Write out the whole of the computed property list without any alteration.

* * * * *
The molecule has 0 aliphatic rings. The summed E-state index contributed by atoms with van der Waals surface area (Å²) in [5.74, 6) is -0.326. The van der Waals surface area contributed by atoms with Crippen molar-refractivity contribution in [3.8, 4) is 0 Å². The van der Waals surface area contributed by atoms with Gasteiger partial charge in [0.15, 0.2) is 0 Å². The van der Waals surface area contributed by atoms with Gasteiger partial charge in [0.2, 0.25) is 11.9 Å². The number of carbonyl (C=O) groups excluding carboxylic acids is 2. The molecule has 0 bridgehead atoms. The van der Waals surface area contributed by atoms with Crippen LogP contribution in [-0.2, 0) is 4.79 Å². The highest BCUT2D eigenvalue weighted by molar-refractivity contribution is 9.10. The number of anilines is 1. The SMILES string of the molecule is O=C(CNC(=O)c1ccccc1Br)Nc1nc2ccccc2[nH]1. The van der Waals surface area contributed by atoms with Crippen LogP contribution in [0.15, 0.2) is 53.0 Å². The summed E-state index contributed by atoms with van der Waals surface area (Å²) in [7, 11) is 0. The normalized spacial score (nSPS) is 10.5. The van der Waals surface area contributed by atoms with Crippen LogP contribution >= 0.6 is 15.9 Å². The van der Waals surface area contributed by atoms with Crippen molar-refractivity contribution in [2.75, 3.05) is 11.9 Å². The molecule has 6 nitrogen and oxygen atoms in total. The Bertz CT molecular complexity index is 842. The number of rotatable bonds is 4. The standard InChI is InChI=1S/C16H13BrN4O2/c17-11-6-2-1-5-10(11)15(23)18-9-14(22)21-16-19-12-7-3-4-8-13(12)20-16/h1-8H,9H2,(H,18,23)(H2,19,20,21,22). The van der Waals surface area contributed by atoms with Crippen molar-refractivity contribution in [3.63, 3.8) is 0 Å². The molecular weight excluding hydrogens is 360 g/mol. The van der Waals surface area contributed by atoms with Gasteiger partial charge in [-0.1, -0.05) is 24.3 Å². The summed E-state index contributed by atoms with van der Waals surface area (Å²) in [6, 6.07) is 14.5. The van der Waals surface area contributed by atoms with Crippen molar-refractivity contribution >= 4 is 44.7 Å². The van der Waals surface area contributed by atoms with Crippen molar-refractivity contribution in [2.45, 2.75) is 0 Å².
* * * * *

The molecule has 0 aliphatic rings. The summed E-state index contributed by atoms with van der Waals surface area (Å²) in [5.74, 6) is -0.326. The van der Waals surface area contributed by atoms with Crippen molar-refractivity contribution in [3.8, 4) is 0 Å². The van der Waals surface area contributed by atoms with Gasteiger partial charge in [0.15, 0.2) is 0 Å². The van der Waals surface area contributed by atoms with Gasteiger partial charge in [0.2, 0.25) is 11.9 Å². The number of carbonyl (C=O) groups excluding carboxylic acids is 2. The molecule has 0 bridgehead atoms. The van der Waals surface area contributed by atoms with Crippen LogP contribution in [-0.2, 0) is 4.79 Å². The highest BCUT2D eigenvalue weighted by molar-refractivity contribution is 9.10. The number of anilines is 1. The SMILES string of the molecule is O=C(CNC(=O)c1ccccc1Br)Nc1nc2ccccc2[nH]1. The van der Waals surface area contributed by atoms with Crippen LogP contribution in [0.15, 0.2) is 53.0 Å². The summed E-state index contributed by atoms with van der Waals surface area (Å²) in [7, 11) is 0. The normalized spacial score (nSPS) is 10.5. The van der Waals surface area contributed by atoms with Crippen LogP contribution >= 0.6 is 15.9 Å². The van der Waals surface area contributed by atoms with Crippen molar-refractivity contribution in [2.75, 3.05) is 11.9 Å². The molecule has 6 nitrogen and oxygen atoms in total. The Bertz CT molecular complexity index is 842. The number of rotatable bonds is 4. The standard InChI is InChI=1S/C16H13BrN4O2/c17-11-6-2-1-5-10(11)15(23)18-9-14(22)21-16-19-12-7-3-4-8-13(12)20-16/h1-8H,9H2,(H,18,23)(H2,19,20,21,22). The van der Waals surface area contributed by atoms with Crippen molar-refractivity contribution in [3.63, 3.8) is 0 Å². The molecular weight excluding hydrogens is 360 g/mol. The van der Waals surface area contributed by atoms with Gasteiger partial charge in [-0.1, -0.05) is 24.3 Å². The summed E-state index contributed by atoms with van der Waals surface area (Å²) in [6, 6.07) is 14.5. The van der Waals surface area contributed by atoms with Crippen molar-refractivity contribution >= 4 is 44.7 Å². The van der Waals surface area contributed by atoms with Crippen molar-refractivity contribution in [2.45, 2.75) is 0 Å².